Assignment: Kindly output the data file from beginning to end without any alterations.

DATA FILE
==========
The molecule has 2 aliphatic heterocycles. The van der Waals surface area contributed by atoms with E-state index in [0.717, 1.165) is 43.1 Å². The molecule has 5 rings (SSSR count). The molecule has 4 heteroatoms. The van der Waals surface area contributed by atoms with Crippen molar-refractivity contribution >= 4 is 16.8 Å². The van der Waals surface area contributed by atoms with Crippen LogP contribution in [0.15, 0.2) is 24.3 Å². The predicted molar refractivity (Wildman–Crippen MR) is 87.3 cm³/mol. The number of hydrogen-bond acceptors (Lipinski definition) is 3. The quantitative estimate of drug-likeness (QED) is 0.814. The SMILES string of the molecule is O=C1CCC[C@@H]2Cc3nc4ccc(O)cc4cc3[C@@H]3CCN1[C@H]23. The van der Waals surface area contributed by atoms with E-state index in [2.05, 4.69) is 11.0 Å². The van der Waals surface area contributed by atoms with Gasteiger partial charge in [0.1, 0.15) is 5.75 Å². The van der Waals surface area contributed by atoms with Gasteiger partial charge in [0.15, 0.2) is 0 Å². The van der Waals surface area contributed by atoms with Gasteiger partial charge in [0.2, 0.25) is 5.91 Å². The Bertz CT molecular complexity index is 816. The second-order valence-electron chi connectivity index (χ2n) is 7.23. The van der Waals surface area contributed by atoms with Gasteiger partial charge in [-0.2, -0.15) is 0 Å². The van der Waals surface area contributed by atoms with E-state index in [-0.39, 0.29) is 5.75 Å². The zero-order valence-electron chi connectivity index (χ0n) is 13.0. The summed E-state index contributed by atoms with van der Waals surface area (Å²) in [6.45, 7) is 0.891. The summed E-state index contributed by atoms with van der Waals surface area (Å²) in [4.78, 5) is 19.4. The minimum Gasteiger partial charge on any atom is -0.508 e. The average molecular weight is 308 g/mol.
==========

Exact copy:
The molecule has 2 aliphatic heterocycles. The van der Waals surface area contributed by atoms with E-state index in [0.717, 1.165) is 43.1 Å². The molecule has 5 rings (SSSR count). The molecule has 4 heteroatoms. The van der Waals surface area contributed by atoms with Crippen molar-refractivity contribution >= 4 is 16.8 Å². The van der Waals surface area contributed by atoms with Crippen LogP contribution in [0.15, 0.2) is 24.3 Å². The predicted molar refractivity (Wildman–Crippen MR) is 87.3 cm³/mol. The number of hydrogen-bond acceptors (Lipinski definition) is 3. The quantitative estimate of drug-likeness (QED) is 0.814. The SMILES string of the molecule is O=C1CCC[C@@H]2Cc3nc4ccc(O)cc4cc3[C@@H]3CCN1[C@H]23. The van der Waals surface area contributed by atoms with E-state index in [2.05, 4.69) is 11.0 Å². The van der Waals surface area contributed by atoms with Gasteiger partial charge in [0.1, 0.15) is 5.75 Å². The van der Waals surface area contributed by atoms with Gasteiger partial charge in [0.15, 0.2) is 0 Å². The van der Waals surface area contributed by atoms with Gasteiger partial charge in [0.2, 0.25) is 5.91 Å². The Bertz CT molecular complexity index is 816. The second-order valence-electron chi connectivity index (χ2n) is 7.23. The van der Waals surface area contributed by atoms with Gasteiger partial charge in [-0.2, -0.15) is 0 Å². The van der Waals surface area contributed by atoms with E-state index in [-0.39, 0.29) is 5.75 Å². The zero-order valence-electron chi connectivity index (χ0n) is 13.0. The summed E-state index contributed by atoms with van der Waals surface area (Å²) in [6.45, 7) is 0.891. The summed E-state index contributed by atoms with van der Waals surface area (Å²) in [4.78, 5) is 19.4. The minimum Gasteiger partial charge on any atom is -0.508 e. The average molecular weight is 308 g/mol.